TALLAHASSEE — It is possible that a Florida homestead case will end with the decision that was made by the Florida Supreme Court ruling against the plaintiff.

The plaintiff, Venice Endsley, took her denial of two homestead credits in Florida and also in Indiana to the Florida Supreme Court after losing in an appeal to the 4th District Court of Appeals. Endsley lost her homestead credit in Florida after the Broward County property appraiser removed the exemption because her husband was receiving credit for a home he had lived in in Indiana at the same time.

There is little reason to believe that she will take the case to the U.S. Supreme Court after its latest ruling.

“It is highly unlikely that they will,” Mark Rothenberg, an attorney who has been published on the issue and teaches land use and property law, told The Florida Record. “There are a real limited number of arguments one can make when appealing to the U.S. Supreme Court. It really depends on the nature of their argument but I think it’s unlikely.”

With homesteads in both Florida and Indiana, Endsley was receiving credit in both states for two different properties. While homestead laws in every state are different, the Florida Constitution specifically prohibits multiple homesteads, leaving Endsley without recourse in her suit.

“Homestead cases are highly dependent on the facts of each specific case and from what I can discern from this case, it looked like even though the husband and wife lived in two different states, they ordered their finances together and they still filed joint returns,” Rothenberg said.

The intact marriage of Endsley and her husband raised a red flag with the property appraiser that in most instances is incentivized to spot instances where properties don’t qualify for the homestead credit.

“It is advantageous for property tax appraisers to remove that because someone that has bought a house that is valued at $150,000 in 1985 might be sitting on a property today that is worth $2, $3, $4 million,” Rothenberg said.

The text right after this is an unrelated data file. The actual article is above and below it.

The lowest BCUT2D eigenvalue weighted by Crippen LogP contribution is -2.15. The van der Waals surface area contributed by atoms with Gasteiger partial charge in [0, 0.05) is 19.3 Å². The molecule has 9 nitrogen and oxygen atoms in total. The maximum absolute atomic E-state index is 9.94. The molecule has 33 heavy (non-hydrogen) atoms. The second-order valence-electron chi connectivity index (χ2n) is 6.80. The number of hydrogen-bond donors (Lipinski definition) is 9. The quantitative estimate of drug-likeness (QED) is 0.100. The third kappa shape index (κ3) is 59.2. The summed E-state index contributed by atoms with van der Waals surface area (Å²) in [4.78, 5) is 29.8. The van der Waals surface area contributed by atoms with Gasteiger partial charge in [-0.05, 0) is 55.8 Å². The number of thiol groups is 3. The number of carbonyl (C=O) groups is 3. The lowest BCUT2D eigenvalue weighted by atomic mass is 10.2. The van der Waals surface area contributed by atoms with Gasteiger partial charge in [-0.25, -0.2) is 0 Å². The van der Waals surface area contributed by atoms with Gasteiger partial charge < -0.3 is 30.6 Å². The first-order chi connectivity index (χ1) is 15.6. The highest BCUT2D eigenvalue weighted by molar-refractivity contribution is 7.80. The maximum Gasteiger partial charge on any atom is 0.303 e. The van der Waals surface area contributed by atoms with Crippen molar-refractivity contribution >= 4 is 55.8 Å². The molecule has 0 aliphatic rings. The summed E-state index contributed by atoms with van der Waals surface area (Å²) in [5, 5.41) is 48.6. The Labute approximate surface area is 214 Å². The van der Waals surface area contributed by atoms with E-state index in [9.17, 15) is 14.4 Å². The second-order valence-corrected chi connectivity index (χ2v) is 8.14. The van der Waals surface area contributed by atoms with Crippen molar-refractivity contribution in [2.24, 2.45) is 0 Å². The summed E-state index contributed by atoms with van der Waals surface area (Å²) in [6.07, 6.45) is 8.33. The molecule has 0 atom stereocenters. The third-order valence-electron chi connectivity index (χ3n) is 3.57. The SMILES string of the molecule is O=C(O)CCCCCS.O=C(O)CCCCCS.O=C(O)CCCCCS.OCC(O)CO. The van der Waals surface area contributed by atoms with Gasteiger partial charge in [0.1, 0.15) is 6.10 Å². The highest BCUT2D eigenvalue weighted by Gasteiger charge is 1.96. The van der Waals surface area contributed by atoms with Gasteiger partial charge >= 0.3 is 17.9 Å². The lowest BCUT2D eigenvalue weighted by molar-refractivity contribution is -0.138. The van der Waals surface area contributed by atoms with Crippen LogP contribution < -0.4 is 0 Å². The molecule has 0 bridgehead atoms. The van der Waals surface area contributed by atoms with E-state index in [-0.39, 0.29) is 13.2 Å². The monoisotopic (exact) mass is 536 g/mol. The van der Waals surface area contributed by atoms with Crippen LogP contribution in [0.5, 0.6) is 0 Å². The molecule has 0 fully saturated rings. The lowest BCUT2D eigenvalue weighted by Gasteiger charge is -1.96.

With a homestead credit, Rothenberg said, an owner is only paying a marginal increase in property tax each year, making the credit worthwhile for property owners to receive. With the removal of a homestead credit to a property, the city sees an increase in revenues and they can accelerate the evaluation of the property more in line with the current value of the home. This creates a windfall of revenue for the municipality as it can also collect on back payments going a predetermined number of years back.

When an individual finds themselves involved with the loss of a homestead credit, seeking the proper legal council is the best course of action, according to Rothenberg.

“In any homestead case, seek a member of the Florida bar with experience in handling property tax issues,” he said. “These cases are really driven by the facts of each specific case, and I would also urge anyone with a homestead case to seek legal counsel with someone that has a lot of familiarity with homestead cases.”

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